The Jefferson County Board of Election Commissioners on Thursday approved the counting of seven provisional ballots from the Tuesday, June 10, primary runoff election but only one of five absentee ballots previously designated as provisional.
Board minority party member Stu Soffer decried the need to discard any votes because of errors made by county clerk’s office staff.
“I have a big problem with having to disenfranchise a voter because the county clerk failed to write required information on an absentee ballot envelope,” Soffer said.
Board Chairman Ted Davis agreed that discarding votes is a distasteful process, citing the 175 absentee ballots that could not be counted in the May 20 primary election.
“Looking at all of the absentee ballots that were discarded after the May 20 primary election that had minor variations, I feel that we should have counted many of those votes,” Davis said.
Soffer added that some were discarded because of the lack of approved voter identification.
“We couldn’t do anything about those that did not have acceptable forms of voter identification,” Soffer said.
The Arkansas State Legislature voted in the spring of 2013 to require all voters to provide at least one of several forms of identification deemed acceptable. While the initial vote was vetoed by Gov. Mike Beebe, both the Arkansas Senate and House overrode the veto. This is the first election cycle in which the new voter ID laws have been in effect.
“The voter ID law in Arkansas is bad law,” Davis said. “It is disenfranchising our black voters and our poor voters. We can do absentee ballots better than this.”
Davis also took issue with the number of steps required of an absentee voter.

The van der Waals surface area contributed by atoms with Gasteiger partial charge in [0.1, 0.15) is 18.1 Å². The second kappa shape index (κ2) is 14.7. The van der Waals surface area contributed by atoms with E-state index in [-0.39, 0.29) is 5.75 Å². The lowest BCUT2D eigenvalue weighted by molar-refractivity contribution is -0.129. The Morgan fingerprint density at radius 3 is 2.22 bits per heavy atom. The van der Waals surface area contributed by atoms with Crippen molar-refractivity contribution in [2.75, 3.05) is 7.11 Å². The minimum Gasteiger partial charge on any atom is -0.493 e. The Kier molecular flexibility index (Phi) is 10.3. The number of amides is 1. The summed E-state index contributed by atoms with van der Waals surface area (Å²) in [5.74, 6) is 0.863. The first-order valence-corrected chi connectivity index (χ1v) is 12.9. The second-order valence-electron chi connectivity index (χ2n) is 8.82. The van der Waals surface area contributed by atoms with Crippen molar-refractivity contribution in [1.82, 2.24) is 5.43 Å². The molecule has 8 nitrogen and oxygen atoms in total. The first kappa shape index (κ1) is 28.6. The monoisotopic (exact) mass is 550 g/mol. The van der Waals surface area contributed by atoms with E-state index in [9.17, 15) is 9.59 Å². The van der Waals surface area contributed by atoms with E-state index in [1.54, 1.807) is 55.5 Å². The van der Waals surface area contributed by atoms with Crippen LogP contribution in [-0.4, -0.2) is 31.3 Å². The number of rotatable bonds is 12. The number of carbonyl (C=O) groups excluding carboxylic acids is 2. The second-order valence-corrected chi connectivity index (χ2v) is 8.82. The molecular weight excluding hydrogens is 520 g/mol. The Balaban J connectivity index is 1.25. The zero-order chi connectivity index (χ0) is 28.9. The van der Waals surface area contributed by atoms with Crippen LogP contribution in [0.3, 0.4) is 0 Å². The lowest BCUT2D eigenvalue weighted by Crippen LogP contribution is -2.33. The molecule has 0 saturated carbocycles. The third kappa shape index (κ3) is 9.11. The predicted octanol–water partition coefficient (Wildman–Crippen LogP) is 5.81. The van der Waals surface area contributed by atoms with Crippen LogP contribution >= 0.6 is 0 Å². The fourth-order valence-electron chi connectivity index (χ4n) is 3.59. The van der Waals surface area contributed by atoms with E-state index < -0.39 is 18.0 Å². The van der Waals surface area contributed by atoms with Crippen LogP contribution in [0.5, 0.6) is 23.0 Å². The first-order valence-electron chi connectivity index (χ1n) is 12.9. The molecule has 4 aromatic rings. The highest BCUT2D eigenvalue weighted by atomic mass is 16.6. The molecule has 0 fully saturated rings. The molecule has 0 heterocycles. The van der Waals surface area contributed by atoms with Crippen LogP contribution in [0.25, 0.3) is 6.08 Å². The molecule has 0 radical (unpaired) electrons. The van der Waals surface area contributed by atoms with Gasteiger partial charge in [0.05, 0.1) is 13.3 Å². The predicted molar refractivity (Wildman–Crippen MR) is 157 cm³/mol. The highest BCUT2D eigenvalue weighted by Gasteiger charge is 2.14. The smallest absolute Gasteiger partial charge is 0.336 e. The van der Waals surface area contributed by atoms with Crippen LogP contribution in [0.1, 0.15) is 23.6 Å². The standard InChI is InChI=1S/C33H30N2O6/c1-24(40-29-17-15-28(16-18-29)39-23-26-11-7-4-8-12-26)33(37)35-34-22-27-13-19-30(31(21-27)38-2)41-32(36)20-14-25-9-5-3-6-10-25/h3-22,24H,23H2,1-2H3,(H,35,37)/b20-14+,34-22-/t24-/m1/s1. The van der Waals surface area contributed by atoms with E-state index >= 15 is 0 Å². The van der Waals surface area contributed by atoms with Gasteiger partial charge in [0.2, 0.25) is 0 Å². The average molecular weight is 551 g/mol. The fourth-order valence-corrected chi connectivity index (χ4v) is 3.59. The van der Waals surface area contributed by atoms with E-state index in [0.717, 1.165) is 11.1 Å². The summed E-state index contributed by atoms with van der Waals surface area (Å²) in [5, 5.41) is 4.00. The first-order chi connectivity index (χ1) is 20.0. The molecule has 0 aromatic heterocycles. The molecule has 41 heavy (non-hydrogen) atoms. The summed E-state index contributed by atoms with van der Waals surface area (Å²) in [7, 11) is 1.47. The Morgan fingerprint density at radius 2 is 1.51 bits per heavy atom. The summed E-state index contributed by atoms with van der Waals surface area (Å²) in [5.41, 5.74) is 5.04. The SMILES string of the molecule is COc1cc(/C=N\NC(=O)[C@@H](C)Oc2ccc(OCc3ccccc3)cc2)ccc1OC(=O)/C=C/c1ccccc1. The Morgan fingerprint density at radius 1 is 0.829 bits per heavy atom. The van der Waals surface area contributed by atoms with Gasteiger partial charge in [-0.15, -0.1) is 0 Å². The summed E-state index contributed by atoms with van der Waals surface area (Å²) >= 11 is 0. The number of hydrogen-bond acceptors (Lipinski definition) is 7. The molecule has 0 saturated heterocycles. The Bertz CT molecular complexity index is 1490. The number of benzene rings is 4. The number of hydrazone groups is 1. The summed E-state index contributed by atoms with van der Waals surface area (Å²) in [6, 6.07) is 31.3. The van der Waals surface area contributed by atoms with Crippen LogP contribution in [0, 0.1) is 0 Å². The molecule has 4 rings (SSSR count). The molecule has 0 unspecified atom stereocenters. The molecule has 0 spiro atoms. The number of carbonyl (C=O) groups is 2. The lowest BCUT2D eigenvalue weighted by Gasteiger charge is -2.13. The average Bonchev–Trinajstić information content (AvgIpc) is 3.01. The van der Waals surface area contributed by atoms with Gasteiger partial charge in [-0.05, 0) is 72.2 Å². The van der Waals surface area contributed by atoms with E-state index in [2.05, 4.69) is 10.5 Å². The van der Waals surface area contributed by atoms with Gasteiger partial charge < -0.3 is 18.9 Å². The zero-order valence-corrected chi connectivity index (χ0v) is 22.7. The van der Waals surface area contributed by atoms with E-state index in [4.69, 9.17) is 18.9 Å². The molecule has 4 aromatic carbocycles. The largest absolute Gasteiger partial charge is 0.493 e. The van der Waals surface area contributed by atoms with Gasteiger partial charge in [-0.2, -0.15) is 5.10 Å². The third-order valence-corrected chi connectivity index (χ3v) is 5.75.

“As we go forward, we need to give real attention to the ballot process,” Davis said. “We have a higher threshold for absentee ballots than for those who vote at the polls. There is something wrong with that.”
Election Coordinator Will Fox said that four of the five provisional absentee ballots had to be discarded because of discrepancies that existed with them.
Fox added that he believed the fifth ballot should not have even made it from the county clerk’s office to the election commission for consideration.
“I don’t like it, but the law is clear that to be accepted, an absentee ballot that has been picked up and returned by an official bearer must be recorded in the bearer log and have the required bearer information written on the envelope by the county clerk’s office,” Fox said. “While all of the actual voting information in this case was correct, the bearer information was not. The State Supreme Court has made it pretty clear that they expect these laws to be followed to the letter.”
Soffer said that the law allowed the election commission to designate ballots as provisional in order to consider them for potential approval.
“If all of the voter information is correct and matches, then I think that ballot should be counted,” Soffer said.
Davis said he had a problem with the fact that the commission was going to approve this particular ballot after discarding a number of similar ballots after the May 20 primary election.
“We ran out of time on those,” Soffer said. “We figured out that we could deem these ballots as provisional too close to the deadline for certification. Otherwise we could have done the same thing then.”
Davis said the board needed to maintain consistency in the process.
“We are treating this accepted ballot today different from those rejected before,” Davis said. “I would like to make a motion to rescind the earlier vote accepting this ballot and instead discard it along with the four already rejected.”
Fox said that was impossible at that point because he had already acted on the commission’s vote.
“I have already removed the ballots from the envelopes, so there is no way now to know which ballot came from which voter,” Fox said. “I don’t know who they voted for.”